Farm Journal Midwest Crop Tour Starts Strong

As the sun was just peeking over the horizon this morning, the 25th annual Farm Journal Midwest Crop Tour got underway with scouts starting their annual pilgrimage across the Eastern and Western Corn Belts to evaluate corn and soybean crops.

In Union County, located in west-central Ohio, one of the first fields of corn scouts checked this morning looks to top out at around 223 bu. per acre come harvest, according to Brian Grete, team lead and a Pro Farmer Editor.

“The corn in this field is close to dent, a lot further along than I would have expected given the season here,” reports Grete.

To evaluate a corn crop, scouts walk past the last end rows and then walk 35 paces into the field. Grete says the exact same process is conducted in each field scouts check. The “Eastern leg” of the tour begins sampling in western Ohio, working its way across Indiana, Illinois, eastern Iowa and then southern Minnesota.  The “Western leg” begins in southern South Dakota, then goes across eastern Nebraska, western Iowa and into southern Minnesota. By Thursday, scouts will have taken 1,400 samples.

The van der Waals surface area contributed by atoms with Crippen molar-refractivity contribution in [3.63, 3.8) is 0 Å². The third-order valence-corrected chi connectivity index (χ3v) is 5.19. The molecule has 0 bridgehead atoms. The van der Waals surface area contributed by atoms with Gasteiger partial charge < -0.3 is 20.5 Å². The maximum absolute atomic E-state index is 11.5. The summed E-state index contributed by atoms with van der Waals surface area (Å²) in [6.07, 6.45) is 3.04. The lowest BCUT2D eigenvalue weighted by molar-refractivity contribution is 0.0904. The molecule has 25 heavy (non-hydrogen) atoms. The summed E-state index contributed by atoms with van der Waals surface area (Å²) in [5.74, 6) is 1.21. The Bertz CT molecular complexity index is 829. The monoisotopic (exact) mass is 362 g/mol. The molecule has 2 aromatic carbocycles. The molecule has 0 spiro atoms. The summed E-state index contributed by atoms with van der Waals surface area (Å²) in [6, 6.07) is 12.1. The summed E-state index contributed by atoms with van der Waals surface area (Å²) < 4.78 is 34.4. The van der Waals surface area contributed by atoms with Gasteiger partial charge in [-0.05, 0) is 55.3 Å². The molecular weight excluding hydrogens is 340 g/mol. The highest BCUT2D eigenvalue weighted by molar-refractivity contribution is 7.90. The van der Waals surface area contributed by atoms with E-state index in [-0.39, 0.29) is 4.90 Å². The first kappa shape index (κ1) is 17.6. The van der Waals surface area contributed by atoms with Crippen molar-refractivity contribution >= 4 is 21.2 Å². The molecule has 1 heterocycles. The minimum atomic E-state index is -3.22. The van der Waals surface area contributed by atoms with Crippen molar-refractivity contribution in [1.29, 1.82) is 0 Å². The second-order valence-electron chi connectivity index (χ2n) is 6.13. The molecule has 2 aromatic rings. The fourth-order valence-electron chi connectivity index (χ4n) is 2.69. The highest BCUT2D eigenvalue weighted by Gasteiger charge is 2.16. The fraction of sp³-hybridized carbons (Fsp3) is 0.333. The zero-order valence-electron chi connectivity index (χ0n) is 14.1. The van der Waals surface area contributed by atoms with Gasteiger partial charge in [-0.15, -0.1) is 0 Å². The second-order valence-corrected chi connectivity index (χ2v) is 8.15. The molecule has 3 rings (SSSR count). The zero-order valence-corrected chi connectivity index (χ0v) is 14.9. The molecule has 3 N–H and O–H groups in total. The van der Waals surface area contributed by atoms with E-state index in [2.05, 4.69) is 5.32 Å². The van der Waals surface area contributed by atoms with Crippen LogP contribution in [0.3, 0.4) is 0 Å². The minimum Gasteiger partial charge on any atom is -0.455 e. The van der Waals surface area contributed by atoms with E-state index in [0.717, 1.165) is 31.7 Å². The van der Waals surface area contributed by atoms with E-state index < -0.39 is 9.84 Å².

“Keep in mind some of these checks will be in the best part of the field to the average parts and even worst parts of the field, so don’t put too much stock in any single check we do,” Grete says. “The best numbers we’ll share with everyone will be on Thursday, after we’ve done all the counts.”

Crop Tour driver Bill Baylis agrees that one check doesn’t tell the whole story farmers want to know. He says, for instance, that the corn crop in his West Mansfield, Ohio, fields—many of which had to be replanted this season--is about average.

“We’re probably looking at 175 to 180 bu. corn, which isn’t our best replanted corn ever but it’s still going to shell out a lot of corn at harvest,” says Bayliss who’s been a tour driver for 16 years.

In the following 360 degree video captured by John Herath, Farm Journal Media News Director, Grete shows how the scouts pull and calculate corn samples.

 

Click and drag the video to change the perpective.